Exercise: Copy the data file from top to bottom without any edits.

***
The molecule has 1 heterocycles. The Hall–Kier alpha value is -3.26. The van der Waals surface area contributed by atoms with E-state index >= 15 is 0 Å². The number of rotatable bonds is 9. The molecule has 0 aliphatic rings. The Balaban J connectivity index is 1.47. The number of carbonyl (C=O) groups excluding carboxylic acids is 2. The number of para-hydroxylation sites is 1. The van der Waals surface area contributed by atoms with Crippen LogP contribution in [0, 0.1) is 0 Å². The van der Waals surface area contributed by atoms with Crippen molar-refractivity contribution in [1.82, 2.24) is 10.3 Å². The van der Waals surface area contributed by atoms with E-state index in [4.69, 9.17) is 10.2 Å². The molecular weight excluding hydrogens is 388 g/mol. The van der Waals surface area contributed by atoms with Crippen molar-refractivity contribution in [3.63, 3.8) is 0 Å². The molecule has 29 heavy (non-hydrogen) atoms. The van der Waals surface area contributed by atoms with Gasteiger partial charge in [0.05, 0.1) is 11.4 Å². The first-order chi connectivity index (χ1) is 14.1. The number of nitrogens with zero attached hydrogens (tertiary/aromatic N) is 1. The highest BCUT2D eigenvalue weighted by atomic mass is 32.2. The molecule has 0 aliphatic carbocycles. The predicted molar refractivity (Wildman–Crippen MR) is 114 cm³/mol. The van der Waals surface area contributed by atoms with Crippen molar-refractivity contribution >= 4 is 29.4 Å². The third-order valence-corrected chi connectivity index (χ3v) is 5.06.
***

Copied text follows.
The molecule has 1 heterocycles. The Hall–Kier alpha value is -3.26. The van der Waals surface area contributed by atoms with E-state index >= 15 is 0 Å². The number of rotatable bonds is 9. The molecule has 0 aliphatic rings. The Balaban J connectivity index is 1.47. The number of carbonyl (C=O) groups excluding carboxylic acids is 2. The number of para-hydroxylation sites is 1. The van der Waals surface area contributed by atoms with Crippen LogP contribution in [0, 0.1) is 0 Å². The van der Waals surface area contributed by atoms with Crippen molar-refractivity contribution in [1.82, 2.24) is 10.3 Å². The van der Waals surface area contributed by atoms with E-state index in [4.69, 9.17) is 10.2 Å². The molecular weight excluding hydrogens is 388 g/mol. The van der Waals surface area contributed by atoms with Crippen molar-refractivity contribution in [3.63, 3.8) is 0 Å². The molecule has 29 heavy (non-hydrogen) atoms. The van der Waals surface area contributed by atoms with Gasteiger partial charge in [0.05, 0.1) is 11.4 Å². The first-order chi connectivity index (χ1) is 14.1. The number of nitrogens with zero attached hydrogens (tertiary/aromatic N) is 1. The highest BCUT2D eigenvalue weighted by atomic mass is 32.2. The molecule has 0 aliphatic carbocycles. The predicted molar refractivity (Wildman–Crippen MR) is 114 cm³/mol. The van der Waals surface area contributed by atoms with Crippen molar-refractivity contribution >= 4 is 29.4 Å². The third-order valence-corrected chi connectivity index (χ3v) is 5.06.